4.  The success of Beauty Without Cruelty in thrusting cruelty-free cosmetics and toiletries, as well as clothing and footwear, into the market has prompted advances in another freedom – the range of free-froms in foods in organic, free range fair-trade, wheat-free and other categories that British (and many other) customers can indulge their choices, even at times of deep recession and possibly with multiple inhibitions, to a crash in which the divided alternative market will disintegrate. This would be an appalling blow if blatant commercialism and self-serving politics undermined all the gains made in convincing our altruistic supporters of the significance of our campaign to convince foodies and canny customers of the cogency of the “Stern Message” to cut down on purchases and consumption of “meat and dairy” and of all the consequences where 5th quarter by-products and co-products contribute to sustain abuses, some traditional and others even novel and maintained on specious environmental matters.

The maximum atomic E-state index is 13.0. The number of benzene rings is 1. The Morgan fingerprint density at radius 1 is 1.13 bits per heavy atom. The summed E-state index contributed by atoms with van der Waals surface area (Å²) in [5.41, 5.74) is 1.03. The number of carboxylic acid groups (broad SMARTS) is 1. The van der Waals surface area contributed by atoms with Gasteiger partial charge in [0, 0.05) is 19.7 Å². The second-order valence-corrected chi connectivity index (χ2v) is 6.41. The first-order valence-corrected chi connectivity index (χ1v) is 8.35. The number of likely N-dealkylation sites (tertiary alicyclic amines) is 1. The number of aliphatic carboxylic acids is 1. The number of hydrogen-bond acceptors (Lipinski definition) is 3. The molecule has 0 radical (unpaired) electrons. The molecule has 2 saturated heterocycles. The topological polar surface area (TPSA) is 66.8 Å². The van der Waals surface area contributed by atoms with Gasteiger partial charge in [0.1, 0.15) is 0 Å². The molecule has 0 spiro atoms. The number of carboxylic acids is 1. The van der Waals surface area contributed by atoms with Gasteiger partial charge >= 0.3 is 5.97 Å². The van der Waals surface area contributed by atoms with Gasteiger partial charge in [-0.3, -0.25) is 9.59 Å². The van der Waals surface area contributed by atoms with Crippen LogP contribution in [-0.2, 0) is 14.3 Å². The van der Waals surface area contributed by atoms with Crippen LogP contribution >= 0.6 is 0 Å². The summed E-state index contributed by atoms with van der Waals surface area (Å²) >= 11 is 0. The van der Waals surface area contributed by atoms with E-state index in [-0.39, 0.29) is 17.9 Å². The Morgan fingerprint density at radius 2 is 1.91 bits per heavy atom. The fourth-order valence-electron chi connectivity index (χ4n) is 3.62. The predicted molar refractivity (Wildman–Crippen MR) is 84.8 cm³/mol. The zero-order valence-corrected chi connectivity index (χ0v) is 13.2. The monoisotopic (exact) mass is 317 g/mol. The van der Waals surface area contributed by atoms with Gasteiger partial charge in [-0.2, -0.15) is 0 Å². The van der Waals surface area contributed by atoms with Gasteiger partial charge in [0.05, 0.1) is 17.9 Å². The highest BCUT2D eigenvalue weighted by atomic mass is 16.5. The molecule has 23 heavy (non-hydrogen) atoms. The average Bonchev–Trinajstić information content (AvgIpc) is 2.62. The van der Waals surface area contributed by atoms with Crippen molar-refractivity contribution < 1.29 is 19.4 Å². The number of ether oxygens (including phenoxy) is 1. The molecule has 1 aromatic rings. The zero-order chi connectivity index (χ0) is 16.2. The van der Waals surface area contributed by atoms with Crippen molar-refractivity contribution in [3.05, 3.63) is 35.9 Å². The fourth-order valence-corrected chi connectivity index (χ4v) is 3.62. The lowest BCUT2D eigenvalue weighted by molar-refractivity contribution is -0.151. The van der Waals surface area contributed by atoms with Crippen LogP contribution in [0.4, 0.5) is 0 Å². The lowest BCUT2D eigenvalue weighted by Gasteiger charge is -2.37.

5.  The Christmassacre, more than any other, offers opportunities for demonstration and implementation – to the point of outright boycotts – of exhibitions and exercise of this practicable self-discipline and self-control, and consumer power, overriding taunts of nannying from flabby detractors in the press and politics and public relations executives and the Bankers of Belize (who increasingly comprise an evil caucus of opposition and decadence). This requires a consistent expression of implementation in corporate purchasing: for instance, the RSPCA supported splendidly the advances in Beauty Without Cruelty long before Body Shop, with commendable commercial enterprise, developed the principles to the point where supermarkets jostled to establish cruelty-free to the point where standards were being set internationally and appreciated by scientists wrestling with the challenges of experimentation on animals, especially for “frivolous” purposes and with unduly cautious application of the “precautionary principles.” In particular, these choices were within the reach of rich and poor.